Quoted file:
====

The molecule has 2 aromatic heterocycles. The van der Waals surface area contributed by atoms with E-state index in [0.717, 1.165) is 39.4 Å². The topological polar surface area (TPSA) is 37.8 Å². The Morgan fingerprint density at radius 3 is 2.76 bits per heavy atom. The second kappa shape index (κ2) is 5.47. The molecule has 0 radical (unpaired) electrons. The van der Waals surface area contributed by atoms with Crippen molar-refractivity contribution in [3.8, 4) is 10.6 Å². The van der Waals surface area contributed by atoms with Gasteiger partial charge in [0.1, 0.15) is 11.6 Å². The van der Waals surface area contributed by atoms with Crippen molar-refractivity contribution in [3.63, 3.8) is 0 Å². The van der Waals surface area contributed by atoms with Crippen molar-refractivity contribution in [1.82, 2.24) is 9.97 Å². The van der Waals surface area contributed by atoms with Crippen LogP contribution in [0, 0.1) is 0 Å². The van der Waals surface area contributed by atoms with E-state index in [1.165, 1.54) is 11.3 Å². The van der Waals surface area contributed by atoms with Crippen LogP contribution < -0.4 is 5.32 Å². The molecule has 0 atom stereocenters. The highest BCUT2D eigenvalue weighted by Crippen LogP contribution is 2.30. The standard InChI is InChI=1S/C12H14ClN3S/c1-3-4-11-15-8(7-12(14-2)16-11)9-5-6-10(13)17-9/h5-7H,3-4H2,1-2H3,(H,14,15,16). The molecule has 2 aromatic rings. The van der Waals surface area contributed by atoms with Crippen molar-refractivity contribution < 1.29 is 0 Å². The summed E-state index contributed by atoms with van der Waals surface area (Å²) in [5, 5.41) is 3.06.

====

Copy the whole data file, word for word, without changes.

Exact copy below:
The molecule has 2 aromatic heterocycles. The van der Waals surface area contributed by atoms with E-state index in [0.717, 1.165) is 39.4 Å². The topological polar surface area (TPSA) is 37.8 Å². The Morgan fingerprint density at radius 3 is 2.76 bits per heavy atom. The second kappa shape index (κ2) is 5.47. The molecule has 0 radical (unpaired) electrons. The van der Waals surface area contributed by atoms with Crippen molar-refractivity contribution in [3.8, 4) is 10.6 Å². The van der Waals surface area contributed by atoms with Gasteiger partial charge in [0.1, 0.15) is 11.6 Å². The van der Waals surface area contributed by atoms with Crippen molar-refractivity contribution in [3.63, 3.8) is 0 Å². The van der Waals surface area contributed by atoms with Crippen molar-refractivity contribution in [1.82, 2.24) is 9.97 Å². The van der Waals surface area contributed by atoms with Crippen LogP contribution in [0, 0.1) is 0 Å². The van der Waals surface area contributed by atoms with E-state index in [1.165, 1.54) is 11.3 Å². The van der Waals surface area contributed by atoms with Crippen LogP contribution < -0.4 is 5.32 Å². The molecule has 0 atom stereocenters. The highest BCUT2D eigenvalue weighted by Crippen LogP contribution is 2.30. The standard InChI is InChI=1S/C12H14ClN3S/c1-3-4-11-15-8(7-12(14-2)16-11)9-5-6-10(13)17-9/h5-7H,3-4H2,1-2H3,(H,14,15,16). The molecule has 2 aromatic rings. The van der Waals surface area contributed by atoms with Crippen molar-refractivity contribution < 1.29 is 0 Å². The summed E-state index contributed by atoms with van der Waals surface area (Å²) in [5, 5.41) is 3.06.